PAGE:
(By Source (WP:NFCC#4), Fair use, https://en.wikipedia.org/w/index.php?curid=50316612)
The idea for the little child-ghost with the New Yawk accent was conceived in the 30’s and slowly evolved along the decades from books to comics to a cartoon show in the early 60’s. It was about a delightful ghost. A friendly ghost who wasn’t like the others. He actually wanted to make friends with people—not scare them. He wanted to help others—not hurt them. I loved the Casper cartoons, and you probably did too.
Flash forward to a term we never had to familiarize ourselves with back then—not even on Halloween when we cut three holes into our mother’s old sheets and morphed into little with trick-or-treat bags. The term “ghosting” doesn’t mean any of that today. Instead it refers to a growing phenomenon in a world that is growing increasingly less courteous.
“Ghosting” someone today, means you have an interaction with someone (or may have even had many interactions), and the interaction had been positive. You were on the same wavelength and came to an agreement to talk again or see each other. Then, without warning or explanation that person “disappears”, like a ghost. You may or may not attempt to contact them and there is no response.
Ghosting can happen in any area of a relationship. It can happen after a first date when everything you thought was upbeat and the chemistry seemed to be there. The person says they would like to go out again but then—-POOF– no person.
Ghosting can happen in the context of business. You might have introduced yourself and your idea to someone in a position to purchase or implement that idea. They indicate they are “all in” and really enthusiastic. They give you their personal cellphone just so they are sure not to miss your follow up call. Then POOF—gone. No answer to your call, email or voicemail.
Ghosting can happen between friends or family members; even when longer-term relationships have been established. You think everything is going fine then one day they stop responding to your calls, or calling you back. They stop responding to your emails or attempts at writing a letter, even just to see if they are okay (they are, as you have probably already checked with someone who verified this).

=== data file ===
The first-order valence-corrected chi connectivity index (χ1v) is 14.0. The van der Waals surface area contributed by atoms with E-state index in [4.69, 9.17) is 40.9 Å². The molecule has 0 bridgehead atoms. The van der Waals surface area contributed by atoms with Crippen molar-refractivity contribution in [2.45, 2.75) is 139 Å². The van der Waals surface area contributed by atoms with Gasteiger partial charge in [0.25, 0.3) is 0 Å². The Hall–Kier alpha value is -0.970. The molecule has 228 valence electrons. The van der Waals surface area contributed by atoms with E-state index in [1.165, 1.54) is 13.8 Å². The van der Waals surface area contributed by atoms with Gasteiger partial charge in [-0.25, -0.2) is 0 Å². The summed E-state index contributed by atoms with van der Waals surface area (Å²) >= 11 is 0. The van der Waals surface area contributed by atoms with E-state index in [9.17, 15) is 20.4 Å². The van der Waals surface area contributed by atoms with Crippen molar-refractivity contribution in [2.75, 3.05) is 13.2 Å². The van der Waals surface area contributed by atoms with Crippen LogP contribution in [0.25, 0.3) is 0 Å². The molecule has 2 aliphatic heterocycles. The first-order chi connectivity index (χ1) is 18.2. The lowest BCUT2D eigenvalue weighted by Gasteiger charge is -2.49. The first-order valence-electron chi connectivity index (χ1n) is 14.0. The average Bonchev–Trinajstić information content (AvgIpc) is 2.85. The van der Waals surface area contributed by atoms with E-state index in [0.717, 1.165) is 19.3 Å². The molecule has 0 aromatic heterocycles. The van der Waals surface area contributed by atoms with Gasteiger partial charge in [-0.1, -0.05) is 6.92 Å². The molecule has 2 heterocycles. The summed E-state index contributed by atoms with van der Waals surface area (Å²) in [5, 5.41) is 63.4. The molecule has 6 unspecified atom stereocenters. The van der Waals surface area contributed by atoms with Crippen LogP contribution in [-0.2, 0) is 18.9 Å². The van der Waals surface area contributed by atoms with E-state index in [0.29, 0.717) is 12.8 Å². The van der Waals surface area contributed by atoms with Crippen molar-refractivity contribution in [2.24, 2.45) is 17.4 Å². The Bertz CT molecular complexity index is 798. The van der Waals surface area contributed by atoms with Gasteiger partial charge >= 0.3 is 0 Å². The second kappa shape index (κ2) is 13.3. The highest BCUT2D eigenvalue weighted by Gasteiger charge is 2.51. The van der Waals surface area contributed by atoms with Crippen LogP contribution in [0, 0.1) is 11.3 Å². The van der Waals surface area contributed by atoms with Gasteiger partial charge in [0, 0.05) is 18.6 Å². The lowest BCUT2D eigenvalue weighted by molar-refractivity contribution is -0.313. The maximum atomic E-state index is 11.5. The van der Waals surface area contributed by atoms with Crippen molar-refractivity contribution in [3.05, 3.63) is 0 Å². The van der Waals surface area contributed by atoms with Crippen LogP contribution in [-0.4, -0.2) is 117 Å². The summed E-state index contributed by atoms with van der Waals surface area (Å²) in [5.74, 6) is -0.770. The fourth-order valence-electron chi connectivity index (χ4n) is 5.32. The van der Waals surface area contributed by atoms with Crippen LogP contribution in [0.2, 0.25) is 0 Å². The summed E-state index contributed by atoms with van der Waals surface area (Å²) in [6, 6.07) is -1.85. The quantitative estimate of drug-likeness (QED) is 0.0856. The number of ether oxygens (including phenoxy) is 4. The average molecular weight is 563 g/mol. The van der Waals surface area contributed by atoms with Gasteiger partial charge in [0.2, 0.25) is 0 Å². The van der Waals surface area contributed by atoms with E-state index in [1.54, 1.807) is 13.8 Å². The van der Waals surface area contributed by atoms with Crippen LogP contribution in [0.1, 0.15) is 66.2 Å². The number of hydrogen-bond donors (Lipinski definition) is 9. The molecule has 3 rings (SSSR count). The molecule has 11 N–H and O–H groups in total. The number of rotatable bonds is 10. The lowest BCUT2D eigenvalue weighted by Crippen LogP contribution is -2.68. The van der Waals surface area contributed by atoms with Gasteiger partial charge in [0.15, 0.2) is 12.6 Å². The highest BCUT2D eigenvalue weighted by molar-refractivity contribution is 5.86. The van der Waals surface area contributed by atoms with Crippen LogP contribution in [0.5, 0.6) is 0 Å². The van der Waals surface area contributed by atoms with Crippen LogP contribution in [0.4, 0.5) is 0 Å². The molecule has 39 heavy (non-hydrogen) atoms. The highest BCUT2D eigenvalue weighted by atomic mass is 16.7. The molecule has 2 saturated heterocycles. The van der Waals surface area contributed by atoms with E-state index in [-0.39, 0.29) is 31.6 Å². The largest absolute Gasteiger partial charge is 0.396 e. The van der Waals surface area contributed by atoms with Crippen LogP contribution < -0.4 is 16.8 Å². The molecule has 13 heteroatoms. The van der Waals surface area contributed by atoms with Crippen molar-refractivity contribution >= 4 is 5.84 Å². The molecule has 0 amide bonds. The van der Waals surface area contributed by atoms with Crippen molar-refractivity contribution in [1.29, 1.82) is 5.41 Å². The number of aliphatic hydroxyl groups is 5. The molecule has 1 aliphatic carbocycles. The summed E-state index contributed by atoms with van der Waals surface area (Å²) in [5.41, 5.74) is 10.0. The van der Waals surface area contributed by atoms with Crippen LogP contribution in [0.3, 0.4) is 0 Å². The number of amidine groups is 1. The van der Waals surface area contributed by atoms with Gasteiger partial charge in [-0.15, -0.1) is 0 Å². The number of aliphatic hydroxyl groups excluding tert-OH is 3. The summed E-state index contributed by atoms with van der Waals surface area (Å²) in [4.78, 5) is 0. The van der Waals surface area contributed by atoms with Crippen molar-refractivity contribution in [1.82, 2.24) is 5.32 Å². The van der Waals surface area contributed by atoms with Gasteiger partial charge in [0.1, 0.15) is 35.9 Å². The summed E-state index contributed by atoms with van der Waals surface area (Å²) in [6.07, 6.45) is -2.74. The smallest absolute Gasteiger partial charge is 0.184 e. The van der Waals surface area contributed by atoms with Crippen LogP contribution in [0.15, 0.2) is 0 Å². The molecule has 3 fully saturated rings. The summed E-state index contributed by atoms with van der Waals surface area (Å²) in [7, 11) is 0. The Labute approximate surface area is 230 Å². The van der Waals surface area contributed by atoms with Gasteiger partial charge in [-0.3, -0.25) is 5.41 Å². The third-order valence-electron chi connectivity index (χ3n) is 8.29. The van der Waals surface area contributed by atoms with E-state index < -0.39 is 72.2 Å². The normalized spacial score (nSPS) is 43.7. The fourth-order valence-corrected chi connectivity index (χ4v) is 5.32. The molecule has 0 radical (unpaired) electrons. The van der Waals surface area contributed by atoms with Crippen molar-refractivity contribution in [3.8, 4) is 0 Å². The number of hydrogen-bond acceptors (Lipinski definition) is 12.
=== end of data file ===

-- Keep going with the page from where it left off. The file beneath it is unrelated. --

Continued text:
Most of us, even before we knew the term, have experienced the feeling in recent years—and the feeling is one of hurt, confusion, even anger. All of that is normal as we are used to having some kind of conclusion or answers to situations in which people give one impression then appear to change their mind without having the courage to explain, work things out, or even just punctuate their desire not to have further contact with you.
If you have been ghosted recently, I’d like to suggest that you switch your thoughts from a negative reaction (e.g., “what did I do, say, “etc. that may have caused this) to these two perspectives:
- IT REALLY ISHIM/HER—NOT YOU. Barring extreme circumstances, disappearing without warning or explanation is usually an act of cowardice, rudeness, or just plain meanness on the part of the person who is doing the disappearing act. IT HAS NOTHING TO DO WITH YOU. Believe that.
- Be GRATEFUL. Consider that when a person disappoints you by disappearing without warning, it is the natural process of the “nonsense” knocking itself out of your life. You don’t have time for others’ bad behaviors. Life is too precious. Spend yours in positivity, and
- MOVE ON.That means, don’t dwell on it, don’t pursue further contact, don’t insist on an explanation, and don’t feed your desire to tell that person off. Neutralize your feelings about that person (eg-stop caring) and let your heart be light. Get professional help if you need it, but always be a shining example of your own inner beauty. Act with dignity, appreciation, and courteousness, and know that you lost nothing, but gained your own self-respect.
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COMING THIS NOVEMBER: The release of my book: AgingHappy: How to Knock Out the Nonsense and Make These the Best Years of Your Life. Check my website for my talks and workshops on this topic, including my upcoming presentation at OSHER LIFE LONG LEARNING lunchtime café’ on Friday, April 5th—UConn Waterbury.
Copyright Raeleen Mautner, Ph.D. 2019